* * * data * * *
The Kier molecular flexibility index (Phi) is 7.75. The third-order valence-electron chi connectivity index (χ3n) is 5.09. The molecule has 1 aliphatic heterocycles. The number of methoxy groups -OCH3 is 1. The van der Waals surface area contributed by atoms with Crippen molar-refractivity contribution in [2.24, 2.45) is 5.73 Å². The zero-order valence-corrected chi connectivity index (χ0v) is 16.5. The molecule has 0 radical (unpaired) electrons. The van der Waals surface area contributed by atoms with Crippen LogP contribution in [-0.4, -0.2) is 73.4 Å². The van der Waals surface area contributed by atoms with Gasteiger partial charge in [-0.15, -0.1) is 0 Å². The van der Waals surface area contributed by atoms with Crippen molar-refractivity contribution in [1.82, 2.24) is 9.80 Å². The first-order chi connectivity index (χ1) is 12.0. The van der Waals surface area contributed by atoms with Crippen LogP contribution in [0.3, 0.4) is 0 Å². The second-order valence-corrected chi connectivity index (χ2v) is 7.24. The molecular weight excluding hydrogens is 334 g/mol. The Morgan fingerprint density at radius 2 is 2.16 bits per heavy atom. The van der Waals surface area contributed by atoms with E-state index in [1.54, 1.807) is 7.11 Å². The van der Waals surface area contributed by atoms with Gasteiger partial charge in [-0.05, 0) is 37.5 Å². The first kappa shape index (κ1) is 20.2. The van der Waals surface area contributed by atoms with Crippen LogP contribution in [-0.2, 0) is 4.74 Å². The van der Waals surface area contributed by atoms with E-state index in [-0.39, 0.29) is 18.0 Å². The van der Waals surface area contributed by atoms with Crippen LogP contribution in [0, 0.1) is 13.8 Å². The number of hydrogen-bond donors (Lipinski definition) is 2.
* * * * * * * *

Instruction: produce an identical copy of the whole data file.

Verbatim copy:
The Kier molecular flexibility index (Phi) is 7.75. The third-order valence-electron chi connectivity index (χ3n) is 5.09. The molecule has 1 aliphatic heterocycles. The number of methoxy groups -OCH3 is 1. The van der Waals surface area contributed by atoms with Crippen molar-refractivity contribution in [2.24, 2.45) is 5.73 Å². The zero-order valence-corrected chi connectivity index (χ0v) is 16.5. The molecule has 0 radical (unpaired) electrons. The van der Waals surface area contributed by atoms with Crippen LogP contribution in [-0.4, -0.2) is 73.4 Å². The van der Waals surface area contributed by atoms with Gasteiger partial charge in [-0.15, -0.1) is 0 Å². The van der Waals surface area contributed by atoms with Crippen molar-refractivity contribution in [1.82, 2.24) is 9.80 Å². The first-order chi connectivity index (χ1) is 12.0. The van der Waals surface area contributed by atoms with Crippen LogP contribution in [0.3, 0.4) is 0 Å². The second-order valence-corrected chi connectivity index (χ2v) is 7.24. The molecular weight excluding hydrogens is 334 g/mol. The Morgan fingerprint density at radius 2 is 2.16 bits per heavy atom. The van der Waals surface area contributed by atoms with E-state index in [1.54, 1.807) is 7.11 Å². The van der Waals surface area contributed by atoms with Gasteiger partial charge in [-0.05, 0) is 37.5 Å². The first kappa shape index (κ1) is 20.2. The van der Waals surface area contributed by atoms with Crippen LogP contribution in [-0.2, 0) is 4.74 Å². The van der Waals surface area contributed by atoms with E-state index in [-0.39, 0.29) is 18.0 Å². The van der Waals surface area contributed by atoms with Crippen LogP contribution in [0, 0.1) is 13.8 Å². The number of hydrogen-bond donors (Lipinski definition) is 2.